This has an oscillator that creates the basic waveform, a filter that controls the tone, and an amplifier that controls the loudness. A contour generator determines how the filter and amplifier modify the sound as it develops over time, and the modulator adds vibrato, tremolo and/or growl. It's a very elegant design and -- if the oscillator offers at least two or three initial waveforms -- it will produce a huge range of imitative and 'electronic' sounds. Correctly set up, it may even provide passable imitations of our hammered and plucked strings.
Of course, by virtue of its single oscillator, the synthesizer in Figure 1 is capable only of producing one pitch at any given moment. Therefore, as I showed in part 18 of this series, back in October, its response to multiple notes is to play just one at a time, as determined by the key priority (see Figure 2, right). Clearly, no matter how many keys you press simultaneously, this can never be a polyphonic instrument.
Let's now return to our initial consideration of a piano or acoustic guitar. Imagine that you play a single note -- say, middle C -- and listen to the way that it develops over time. However, before it dies away completely, you press/pluck another note -- say, the G above middle C. Initiating the second note does not affect the first... it's a complete entity in its own right. So let's add more oscillators and more pitch CVs to the design in Figure 1. Surely we've then done everything necessary to let us produce multiple instances of our imitation of the stretched string? In other words, we have designed a polyphonic synthesizer, haven't we?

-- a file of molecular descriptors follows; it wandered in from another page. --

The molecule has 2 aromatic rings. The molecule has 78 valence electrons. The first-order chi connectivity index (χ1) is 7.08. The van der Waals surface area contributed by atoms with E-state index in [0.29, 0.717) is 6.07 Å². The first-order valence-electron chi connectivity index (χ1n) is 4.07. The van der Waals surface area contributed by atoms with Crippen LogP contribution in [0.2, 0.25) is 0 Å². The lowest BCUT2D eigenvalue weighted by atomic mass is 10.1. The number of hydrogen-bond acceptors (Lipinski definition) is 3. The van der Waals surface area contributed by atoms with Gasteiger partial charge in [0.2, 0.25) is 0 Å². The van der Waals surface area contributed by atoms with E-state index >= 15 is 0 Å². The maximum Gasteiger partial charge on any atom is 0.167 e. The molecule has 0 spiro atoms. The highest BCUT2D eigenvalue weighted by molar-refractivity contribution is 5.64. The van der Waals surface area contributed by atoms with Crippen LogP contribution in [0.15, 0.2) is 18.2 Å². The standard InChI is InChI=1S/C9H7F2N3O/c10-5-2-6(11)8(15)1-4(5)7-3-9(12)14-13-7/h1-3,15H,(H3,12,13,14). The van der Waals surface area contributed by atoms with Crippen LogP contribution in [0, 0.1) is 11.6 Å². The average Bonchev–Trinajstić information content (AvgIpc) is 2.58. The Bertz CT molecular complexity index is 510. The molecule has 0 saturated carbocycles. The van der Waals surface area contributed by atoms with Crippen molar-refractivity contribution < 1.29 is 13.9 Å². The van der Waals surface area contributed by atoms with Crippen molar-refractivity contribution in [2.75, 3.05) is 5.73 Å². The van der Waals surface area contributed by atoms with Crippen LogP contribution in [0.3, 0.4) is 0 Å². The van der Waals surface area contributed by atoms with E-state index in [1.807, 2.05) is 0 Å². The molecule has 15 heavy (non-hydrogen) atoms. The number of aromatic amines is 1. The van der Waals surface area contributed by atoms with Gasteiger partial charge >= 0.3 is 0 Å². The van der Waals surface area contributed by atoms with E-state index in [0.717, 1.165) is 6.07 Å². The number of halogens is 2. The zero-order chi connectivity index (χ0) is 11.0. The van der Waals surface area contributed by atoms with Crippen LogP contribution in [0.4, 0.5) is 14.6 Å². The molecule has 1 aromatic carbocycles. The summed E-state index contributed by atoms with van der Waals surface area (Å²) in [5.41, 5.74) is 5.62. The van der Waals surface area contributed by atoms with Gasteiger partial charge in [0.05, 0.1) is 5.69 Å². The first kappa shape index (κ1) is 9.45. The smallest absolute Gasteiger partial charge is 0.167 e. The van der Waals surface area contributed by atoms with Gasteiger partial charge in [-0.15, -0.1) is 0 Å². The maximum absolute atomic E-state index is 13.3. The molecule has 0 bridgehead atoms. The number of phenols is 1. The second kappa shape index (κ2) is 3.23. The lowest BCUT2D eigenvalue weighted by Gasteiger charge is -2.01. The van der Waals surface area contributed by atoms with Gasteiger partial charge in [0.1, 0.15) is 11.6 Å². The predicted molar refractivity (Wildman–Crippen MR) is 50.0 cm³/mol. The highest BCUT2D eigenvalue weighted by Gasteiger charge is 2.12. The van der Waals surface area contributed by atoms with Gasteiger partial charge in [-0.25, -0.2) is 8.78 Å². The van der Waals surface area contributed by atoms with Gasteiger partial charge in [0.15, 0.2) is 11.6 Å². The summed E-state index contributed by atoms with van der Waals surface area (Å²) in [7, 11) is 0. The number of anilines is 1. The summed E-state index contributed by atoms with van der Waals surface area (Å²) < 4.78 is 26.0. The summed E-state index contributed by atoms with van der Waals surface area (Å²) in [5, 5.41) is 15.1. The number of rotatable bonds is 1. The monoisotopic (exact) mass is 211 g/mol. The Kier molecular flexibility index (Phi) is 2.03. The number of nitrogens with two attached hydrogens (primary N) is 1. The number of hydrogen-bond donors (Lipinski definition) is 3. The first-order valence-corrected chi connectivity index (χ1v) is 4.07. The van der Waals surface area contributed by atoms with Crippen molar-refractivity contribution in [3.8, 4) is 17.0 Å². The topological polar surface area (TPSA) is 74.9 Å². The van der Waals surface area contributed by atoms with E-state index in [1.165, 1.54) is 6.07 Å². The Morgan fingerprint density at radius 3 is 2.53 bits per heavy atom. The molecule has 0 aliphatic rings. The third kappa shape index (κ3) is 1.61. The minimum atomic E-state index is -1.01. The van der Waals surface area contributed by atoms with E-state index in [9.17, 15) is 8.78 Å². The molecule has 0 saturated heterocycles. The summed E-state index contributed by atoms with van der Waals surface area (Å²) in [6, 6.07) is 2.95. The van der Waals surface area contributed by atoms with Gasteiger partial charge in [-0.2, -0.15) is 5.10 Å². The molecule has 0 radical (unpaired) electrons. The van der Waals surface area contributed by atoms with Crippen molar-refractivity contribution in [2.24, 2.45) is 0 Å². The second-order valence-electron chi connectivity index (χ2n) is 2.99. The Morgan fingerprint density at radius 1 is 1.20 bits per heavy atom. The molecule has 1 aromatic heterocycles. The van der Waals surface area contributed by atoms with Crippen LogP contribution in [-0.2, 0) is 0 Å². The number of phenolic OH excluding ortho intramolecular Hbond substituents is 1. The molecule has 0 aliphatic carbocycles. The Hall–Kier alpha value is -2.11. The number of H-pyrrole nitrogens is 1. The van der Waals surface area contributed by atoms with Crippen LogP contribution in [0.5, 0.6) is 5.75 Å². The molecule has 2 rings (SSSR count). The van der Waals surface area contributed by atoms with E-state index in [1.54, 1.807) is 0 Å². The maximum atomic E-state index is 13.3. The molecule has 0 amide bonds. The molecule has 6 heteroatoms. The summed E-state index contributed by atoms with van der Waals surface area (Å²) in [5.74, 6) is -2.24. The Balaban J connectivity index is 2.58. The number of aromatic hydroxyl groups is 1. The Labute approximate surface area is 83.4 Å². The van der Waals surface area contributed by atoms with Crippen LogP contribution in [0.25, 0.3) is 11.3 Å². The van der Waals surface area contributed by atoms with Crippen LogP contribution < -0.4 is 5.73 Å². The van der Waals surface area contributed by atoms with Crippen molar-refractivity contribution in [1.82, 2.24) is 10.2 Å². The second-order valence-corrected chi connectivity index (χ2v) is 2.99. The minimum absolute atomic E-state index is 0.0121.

Unfortunately, no. This design (see Figure 3) has numerous flaws. To understand the most important of these, remember that an analogue synthesizer's oscillators are always oscillating. On any commercial instrument, pressing a key on the keyboard may determine the pitch at which they do so, but it does not 'switch them on and off'. The amplifier at the end of the signal chain does this. Therefore, if the amplifier in Figure 3 is passing the sound of any one oscillator, it is passing the sound of all the others.
Figure 4 shows the result of this, and the result is the same, whether you're pressing one key, two, three... or a hundred. The multiple pitch CVs in Figure 3 may enable you to control the pitches of the oscillators, but you can't articulate them independently. It doesn't matter what contour you are using, or how you set the filter; this design is not a suitable basis for a polyphonic synth.